How Much Smaller is the New Contract Between Wisconsin and Foxconn?
The state's economic development agency has announced a new tax incentive package with the Taiwan-based tech giant that is an order of magnitude smaller than the original signed in 2017.
April 21, 2021 • Southeast Region
The political and business odyssey that is Foxconn’s Wisconsin venture is shaping up to be a lot less epic than its champions originally envisioned.
On April 20, Wisconsin economic development officials signed off on a renegotiated tax-incentive agreement with Foxconn that reflects the global electronics manufacturer’s massively diminished ambitions for its operations in the state in 2021.
The original agreement signed in 2017 was touted by former Gov. Scott Walker as a “transformational” opportunity for Wisconsin’s economy. Negotiated under his administration, its terms called for Foxconn to receive a historically generous package of state tax credits: up to $2.85 billion over a 15-year period. The incentives required Foxconn to invest $10 billion in capital expenditures and create 13,000 full-time jobs to support what was to be an LCD screen manufacturing facility in Mount Pleasant. Additional local incentives along with state and local infrastructure improvements amounted to a potential taxpayer subsidy for the company totaling around $4 billion.
As time passed, however, Foxconn’s plans changed.
Citing external market forces, the Taiwan-based company would come to acknowledge that the agreed upon plan would not come to fruition. The manufacturer’s plans have since shifted several times, though they have consistently been less ambitious than previously promised.
Even before it became clear that the original vision for Foxconn’s Racine County campus was perhaps too good to be true, the incentive package that lured the company to Wisconsin became a political lightning rod. In 2018, Walker sought reelection while touting his administration’s effort to land a deal. But Walker would end up losing to Tony Evers, then state superintendent of schools, who was a vocal critic of the state’s contract with Foxconn.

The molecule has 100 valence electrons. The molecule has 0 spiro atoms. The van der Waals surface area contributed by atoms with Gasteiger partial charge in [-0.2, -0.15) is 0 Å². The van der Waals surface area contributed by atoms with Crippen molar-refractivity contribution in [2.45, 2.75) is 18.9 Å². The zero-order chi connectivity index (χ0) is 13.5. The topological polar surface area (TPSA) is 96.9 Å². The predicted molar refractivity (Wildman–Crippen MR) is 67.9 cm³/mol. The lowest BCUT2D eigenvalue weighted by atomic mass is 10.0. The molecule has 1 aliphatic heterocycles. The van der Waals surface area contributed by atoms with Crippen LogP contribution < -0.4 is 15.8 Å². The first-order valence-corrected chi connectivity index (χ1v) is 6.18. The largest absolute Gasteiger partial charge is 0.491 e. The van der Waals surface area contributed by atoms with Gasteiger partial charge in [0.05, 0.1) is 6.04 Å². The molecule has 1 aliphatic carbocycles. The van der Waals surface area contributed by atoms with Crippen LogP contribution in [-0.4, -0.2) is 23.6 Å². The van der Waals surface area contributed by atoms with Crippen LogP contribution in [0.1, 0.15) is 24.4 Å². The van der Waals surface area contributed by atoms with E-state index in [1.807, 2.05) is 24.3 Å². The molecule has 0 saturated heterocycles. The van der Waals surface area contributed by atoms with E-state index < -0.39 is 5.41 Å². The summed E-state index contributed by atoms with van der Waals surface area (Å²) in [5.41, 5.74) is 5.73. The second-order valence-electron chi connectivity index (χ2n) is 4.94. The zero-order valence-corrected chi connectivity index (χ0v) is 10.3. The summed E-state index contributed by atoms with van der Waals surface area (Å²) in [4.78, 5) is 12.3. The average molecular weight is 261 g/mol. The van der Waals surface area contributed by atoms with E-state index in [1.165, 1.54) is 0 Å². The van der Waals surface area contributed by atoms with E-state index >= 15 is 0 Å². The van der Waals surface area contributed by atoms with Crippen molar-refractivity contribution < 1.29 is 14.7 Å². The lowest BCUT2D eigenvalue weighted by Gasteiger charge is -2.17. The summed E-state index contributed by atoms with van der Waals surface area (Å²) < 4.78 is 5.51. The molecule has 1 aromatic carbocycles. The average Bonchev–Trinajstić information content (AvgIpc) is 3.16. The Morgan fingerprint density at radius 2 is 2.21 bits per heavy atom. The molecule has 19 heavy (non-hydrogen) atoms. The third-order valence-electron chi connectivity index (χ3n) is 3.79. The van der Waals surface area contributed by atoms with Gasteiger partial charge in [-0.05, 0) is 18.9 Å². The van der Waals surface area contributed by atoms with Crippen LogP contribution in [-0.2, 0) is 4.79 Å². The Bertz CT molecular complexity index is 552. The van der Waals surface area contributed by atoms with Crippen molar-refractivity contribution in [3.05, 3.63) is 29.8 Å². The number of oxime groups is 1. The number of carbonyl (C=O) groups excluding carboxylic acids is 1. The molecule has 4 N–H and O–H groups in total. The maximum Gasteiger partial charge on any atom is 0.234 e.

With his own reelection campaign looming, Gov. Evers announced the updated terms of the state’s incentive deal with Foxconn hours after the board of the Wisconsin Economic Development Corporation unanimously voted to accept them. The new terms reflect a project that, while still large, is roughly an order of magnitude smaller than the original vision.
State tax credits are now capped at $80 million, while Foxconn’s anticipated capital investments amount to $672 million. The company is now incentivized to hire 1,454 full-time workers, a little more than 11% of its original promise. If it comes to fruition, the new jobs target would place Foxconn in league with Racine County’s largest employers, including Wheaton Franciscan Healthcare, SC Johnson, CNH America and Emerson Electric, but nowhere near the state’s largest private employers like Menard’s and Epic Systems.
The amended contract details a number of other changes, including an end-date that is seven years earlier and a much more vague project scope. Rather than committing to a specific facility or product-type, Foxconn is now pledging “economic investment activities related to locating and operating a technology and manufacturing ecosystem” in Wisconsin.
In a statement, WEDC Secretary and CEO Missy Hughes characterized the amended contract as a win-win for Foxconn and the state by allowing more flexibility for the company and reducing the potential financial burden of the project on the state.